Histopathological characteristics of BRCA1- and BRCA2-associated intraperitoneal cancer: a clinic-based study

Jurgen M J Piek, Bas Torrenga, Brenda Hermsen, René H M Verheijen, Ronald P Zweemer, Johan J P Gille, Peter Kenemans, Paul J van Diest, Fred H Menko

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The aim of the research was to assess possible histopathological differences between BRCA1- and BRCA2-associated malignant intraperitoneal (ovarian/fallopian tube/peritoneal) tumors and their sporadic counterparts. Dutch families harboring pathogenic BRCA1 or BRCA2 mutations were selected. Included were patients who had had malignant primary ovarian, fallopian tube or peritoneal tumors. Histopathological data was compared with data obtained from the Dutch cancer registry between 1989 and 1993 (reference group). A total of 63 with primary intraperitoneal malignant tumors were identified in 41 families. Non-epithelial malignant tumors were not observed in the study group versus 6% (n = 404) in the reference group (n = 6789, P = 0.04). These tumors were excluded from further analysis, as were ovarian adenocarcinomas not otherwise specified, since these were detected in 22% of the study group, and in 19% of the reference group (P = 0.76). Serous carcinomas were detected in 94% (47/50) of the women in the study group in contrast to 62% (3145/5088) of the reference group (P < 0.01). In the study group, mucinous and endometrioid ovarian adenocarcinomas and serous ovarian borderline tumors each comprised 2.0% of the tumors. Clear cell ovarian carcinomas were not detected. In contrast, these percentages were 16% (P < 0.01), 10% (P = 0.07), 7% (P = 0.16) and 5% (P = 0.12), respectively, in the reference group. In the study group, 6.0% of the carcinomas arose in the fallopian tube versus 1.9% in the reference group (P = 0.03). Four percent of the study group developed primary serous peritoneal carcinomas, versus six percent in the reference group (P = 0.57). Serous carcinoma is the predominant type of intraperitoneal malignancy occurring in women harboring BRCA1 or BRCA2 mutations. Non-epithelial cancer does not seem to be part of the tumor spectrum of BRCA mutation carriers. This suggests, therefore, that serous tumors may be the only subtype related to a BRCA1 or BRCA2 mutation. Furthermore, fallopian tube carcinoma occurred more often in BRCA mutation carriers than in the reference population.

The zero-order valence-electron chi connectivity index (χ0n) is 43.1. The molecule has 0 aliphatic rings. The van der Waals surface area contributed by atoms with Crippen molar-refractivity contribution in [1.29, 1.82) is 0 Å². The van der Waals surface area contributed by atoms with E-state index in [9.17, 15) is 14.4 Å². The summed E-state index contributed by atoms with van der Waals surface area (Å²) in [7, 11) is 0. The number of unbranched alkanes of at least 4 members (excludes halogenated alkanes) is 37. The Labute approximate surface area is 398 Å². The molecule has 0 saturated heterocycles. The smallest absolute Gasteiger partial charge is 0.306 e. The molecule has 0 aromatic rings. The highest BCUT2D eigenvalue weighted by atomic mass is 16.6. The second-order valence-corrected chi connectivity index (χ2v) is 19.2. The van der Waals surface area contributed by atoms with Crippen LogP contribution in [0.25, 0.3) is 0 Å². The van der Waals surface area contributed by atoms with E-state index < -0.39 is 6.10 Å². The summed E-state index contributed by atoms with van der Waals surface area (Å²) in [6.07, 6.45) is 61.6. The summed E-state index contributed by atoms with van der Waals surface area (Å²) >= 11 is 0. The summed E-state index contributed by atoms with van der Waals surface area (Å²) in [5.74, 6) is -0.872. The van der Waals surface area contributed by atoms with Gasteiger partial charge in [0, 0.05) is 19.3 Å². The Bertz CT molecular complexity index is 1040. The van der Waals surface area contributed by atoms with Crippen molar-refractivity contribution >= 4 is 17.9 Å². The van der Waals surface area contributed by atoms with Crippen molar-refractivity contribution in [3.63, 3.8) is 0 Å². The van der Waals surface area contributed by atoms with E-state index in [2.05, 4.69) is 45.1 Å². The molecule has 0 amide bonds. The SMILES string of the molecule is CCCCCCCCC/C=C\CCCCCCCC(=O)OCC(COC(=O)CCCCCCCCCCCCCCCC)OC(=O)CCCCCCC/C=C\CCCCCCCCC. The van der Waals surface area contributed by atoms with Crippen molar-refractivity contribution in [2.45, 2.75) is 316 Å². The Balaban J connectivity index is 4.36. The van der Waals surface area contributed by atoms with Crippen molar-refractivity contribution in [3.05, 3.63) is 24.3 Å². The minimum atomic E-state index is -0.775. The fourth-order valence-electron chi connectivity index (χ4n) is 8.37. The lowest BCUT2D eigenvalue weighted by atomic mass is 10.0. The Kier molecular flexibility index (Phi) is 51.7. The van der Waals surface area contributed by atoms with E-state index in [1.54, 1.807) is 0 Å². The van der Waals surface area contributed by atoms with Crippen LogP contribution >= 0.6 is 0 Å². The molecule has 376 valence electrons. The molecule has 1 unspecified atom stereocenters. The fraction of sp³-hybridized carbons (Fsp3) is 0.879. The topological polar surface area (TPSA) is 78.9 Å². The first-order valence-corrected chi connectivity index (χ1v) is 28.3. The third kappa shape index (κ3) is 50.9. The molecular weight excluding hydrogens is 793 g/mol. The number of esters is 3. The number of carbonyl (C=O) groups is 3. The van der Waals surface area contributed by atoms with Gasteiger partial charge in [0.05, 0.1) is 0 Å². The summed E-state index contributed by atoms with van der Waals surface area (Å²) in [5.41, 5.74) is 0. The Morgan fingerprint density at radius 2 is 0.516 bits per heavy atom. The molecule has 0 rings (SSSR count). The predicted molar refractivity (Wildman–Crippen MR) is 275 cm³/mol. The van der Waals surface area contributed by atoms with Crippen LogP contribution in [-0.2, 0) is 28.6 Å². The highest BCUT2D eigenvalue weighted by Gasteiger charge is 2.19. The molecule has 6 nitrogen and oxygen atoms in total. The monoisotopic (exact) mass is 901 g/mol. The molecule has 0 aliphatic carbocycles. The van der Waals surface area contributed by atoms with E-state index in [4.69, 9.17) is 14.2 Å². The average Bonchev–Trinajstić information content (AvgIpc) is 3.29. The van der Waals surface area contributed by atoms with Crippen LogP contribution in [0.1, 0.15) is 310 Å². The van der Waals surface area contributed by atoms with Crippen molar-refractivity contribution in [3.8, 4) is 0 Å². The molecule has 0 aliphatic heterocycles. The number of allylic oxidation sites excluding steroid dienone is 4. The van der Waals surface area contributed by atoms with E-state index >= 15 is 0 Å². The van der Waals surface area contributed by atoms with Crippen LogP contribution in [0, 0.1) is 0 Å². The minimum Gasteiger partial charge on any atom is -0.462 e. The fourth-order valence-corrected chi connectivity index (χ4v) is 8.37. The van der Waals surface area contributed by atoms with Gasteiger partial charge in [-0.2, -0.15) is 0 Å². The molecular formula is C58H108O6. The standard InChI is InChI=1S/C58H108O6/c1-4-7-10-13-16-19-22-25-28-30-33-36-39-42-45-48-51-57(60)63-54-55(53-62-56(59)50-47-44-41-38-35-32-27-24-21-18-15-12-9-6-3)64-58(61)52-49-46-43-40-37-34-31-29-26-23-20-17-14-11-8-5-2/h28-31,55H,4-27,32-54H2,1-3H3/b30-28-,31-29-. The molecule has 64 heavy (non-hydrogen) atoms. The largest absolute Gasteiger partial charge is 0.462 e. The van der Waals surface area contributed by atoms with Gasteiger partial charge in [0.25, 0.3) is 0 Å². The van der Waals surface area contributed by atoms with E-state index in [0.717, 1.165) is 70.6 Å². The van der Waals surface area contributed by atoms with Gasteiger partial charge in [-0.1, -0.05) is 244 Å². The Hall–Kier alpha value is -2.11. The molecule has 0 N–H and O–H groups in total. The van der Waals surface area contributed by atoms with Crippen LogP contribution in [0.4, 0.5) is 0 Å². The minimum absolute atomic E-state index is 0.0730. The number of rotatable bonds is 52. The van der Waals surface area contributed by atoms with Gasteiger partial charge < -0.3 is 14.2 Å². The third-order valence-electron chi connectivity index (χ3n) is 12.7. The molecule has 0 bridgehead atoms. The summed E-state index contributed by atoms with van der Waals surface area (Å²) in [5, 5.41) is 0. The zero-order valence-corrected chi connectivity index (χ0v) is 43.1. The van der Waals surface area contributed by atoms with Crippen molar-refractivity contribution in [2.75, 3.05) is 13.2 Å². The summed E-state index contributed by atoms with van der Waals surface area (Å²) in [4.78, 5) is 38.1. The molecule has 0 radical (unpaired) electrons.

Original languageEnglish
Pages (from-to)73-8
Number of pages6
JournalFamilial Cancer
Issue number2
Publication statusPublished - 2003


  • Adult
  • Aged
  • Cystadenocarcinoma, Serous/genetics
  • DNA, Neoplasm
  • Fallopian Tube Neoplasms/genetics
  • Female
  • Genes, BRCA1
  • Genes, BRCA2
  • Genetic Predisposition to Disease
  • Humans
  • Middle Aged
  • Mutation
  • Neoplasms, Glandular and Epithelial/genetics
  • Ovarian Neoplasms/genetics
  • Peritoneal Neoplasms/genetics
  • Prognosis

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